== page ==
Friday, 25 November 2011

Book Review | A Single Shot by Matthew F. Jones

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Anyone's life can change in an instant. In Matthew F. Jones's acclaimed novel, one man's world is overturned with a single shot.

Trespassing on what was once his family's land, John Moon hears a rustle in the brush and fires. But instead of the deer he was expecting, he finds the body of a young woman, killed by his stray bullet. A terrible dilemma is made worse when he stumbles upon her campground - and the piles of drugs and money concealed there.

Moon makes his choice: he hides the corpse, and takes the cash. His decision will have consequences he can neither predict or control.


"The buck should have died in the pines from a single shot," (p.11) opines former farmer John Moon, hunting illegally on the estate that would have been his had not his father squandered it away in his last days. But no such luck. John has only managed to wing the deer, and when it runs, fearful of what might happen if it's found, bled out, he gives chase, tracking the buck to an abandoned quarry, where a sudden noise and a flash of colour startles him into firing a second slug.

Only later does John understand what he's done. For the moment, he

...picks up his shotgun from the grass-and-weed-covered gravel, starts to cock it, then, changing his mind, wraps both hands around the barrel, hoists the butt like a post-hole digger above the deer's head, and brings it forcefully down. The deer's skull collapses like a rotten vegetable. The buck groans once, for several seconds twitches again, then lies still. Placing the gun on the ground, John thinks it shouldn't have come to this. (p.11)

Finally he turns to survey the unintended consequences of his second shot, laying splayed on the forest floor: the terrible wreckage of what was only moments ago a runaway taking refuge in the quarry. "She is maybe sixteen, with crystal-blue eyes, blossom-shaped clumps of freckles on both cheeks, a small space between her upper incisors where a piece of gum or chewable candy is lodged. The clump of blond hair is a ponytail. John looks up at the sky. It looks just as it did five minutes before. He can't figure out how that can be." (p.13)

Knowing full well that this is an accident he will not be able to explain to anyone's satisfaction - not even his own - John, ever the practical man, hides the girl's body. In so doing, he finds a sackful of cash; ill-gotten gains, he reasons. Money from a robbery or a drug deal. Why else would the girl have hidden out here in the sticks?

With nothing left to lose, John takes the money and runs. He will find, however, that he has a great deal left to lose. His health... his estranged wife and child... perhaps even his life. Because the girl may not have been alone in the forest after all.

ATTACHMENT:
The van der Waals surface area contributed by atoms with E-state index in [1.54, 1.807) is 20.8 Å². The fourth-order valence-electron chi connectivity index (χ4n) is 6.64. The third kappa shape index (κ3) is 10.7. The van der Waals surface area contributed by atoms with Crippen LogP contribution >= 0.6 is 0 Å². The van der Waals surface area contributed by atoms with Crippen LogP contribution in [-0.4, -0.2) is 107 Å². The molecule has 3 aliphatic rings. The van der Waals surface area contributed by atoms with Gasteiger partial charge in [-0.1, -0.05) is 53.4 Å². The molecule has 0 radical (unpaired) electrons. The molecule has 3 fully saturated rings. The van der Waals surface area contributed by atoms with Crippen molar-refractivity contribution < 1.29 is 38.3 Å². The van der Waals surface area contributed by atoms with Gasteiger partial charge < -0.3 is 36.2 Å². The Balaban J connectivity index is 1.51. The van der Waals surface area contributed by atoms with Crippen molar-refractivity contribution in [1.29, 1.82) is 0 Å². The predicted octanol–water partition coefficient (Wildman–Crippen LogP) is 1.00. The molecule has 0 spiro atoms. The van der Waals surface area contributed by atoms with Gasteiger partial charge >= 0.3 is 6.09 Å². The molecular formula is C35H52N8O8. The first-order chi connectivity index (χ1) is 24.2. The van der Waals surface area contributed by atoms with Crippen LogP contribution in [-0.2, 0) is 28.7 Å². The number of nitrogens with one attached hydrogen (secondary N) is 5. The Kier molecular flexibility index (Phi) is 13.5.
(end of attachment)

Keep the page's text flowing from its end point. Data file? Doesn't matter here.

So begins A Single Shot, a short, sharp shock of a country noir novel come at long last to the UK, fully fifteen years since its much ballyhooed-about publication in America. If anyone can explain to me why in the Sam hell it took so long for this harrowing yet elegant specimen to touch down, I'd be much obliged.

In any event, the shattering impact of A Single Shot - we might as well call it blunt force trauma - seems to me not at all diminished by the decade and a half it's spent in transit. A story very much in the mode of Deliverance, and reminiscent of the work of Daniel Woodrell (who wrote Winter's Bone, and not coincidentally introduces this text), A Single Shot is narrated entirely by its protagonist, the flustered, blustery murderer John Moon. Moreover, his is a tale told in the present tense from first to last, which bestows upon events such excruciating immediacy as to make the reader feel as anxious, as endangered, as this drunken hunter, now hunted.

At a level deeper than conscious comprehension, John is thinking that the apparent palpability of words, acts, the whole process of human interchange, is a sham. He is mindful, though, only of his physical distress. His trembling extremities. His palpitating heart. (p.171)

Matthew F. Jones' belated third novel is an unbearably tense affair, at times, and all piss and vinegar and pornography - to wit: be warned that there's a whole lot of sex herein - when on rare occasion lives (innocent or otherwise) are not knowingly at stake. A Single Shot is not in truth a very likeable book, but from the first of its seven chapters - each of which corresponds to a single day of a single week in the life of poor, put-upon Moon - one becomes so swept up in the heady momentum of things, which go from bad to worse to oh-God-made-it-stop in short order, that there is nary a moment to stop and consider the withered lilies: the disgust and deep discomfort that are A Single Shot's stock in trade.

Black as pitch but beautiful in its terrible, wondrous way, A Single Shot is a distressing but unputdownable evening's reading sure to stay with one long after the lights have gone out. The movie is of course due sometime in 2012, and I expect it'll be tremendous. Thanks be that we have this chance to see what all the fuss has been about before then.


A Single Shot
by Matthew F. Jones

UK and US Publication: September 2011, Mulholland Books

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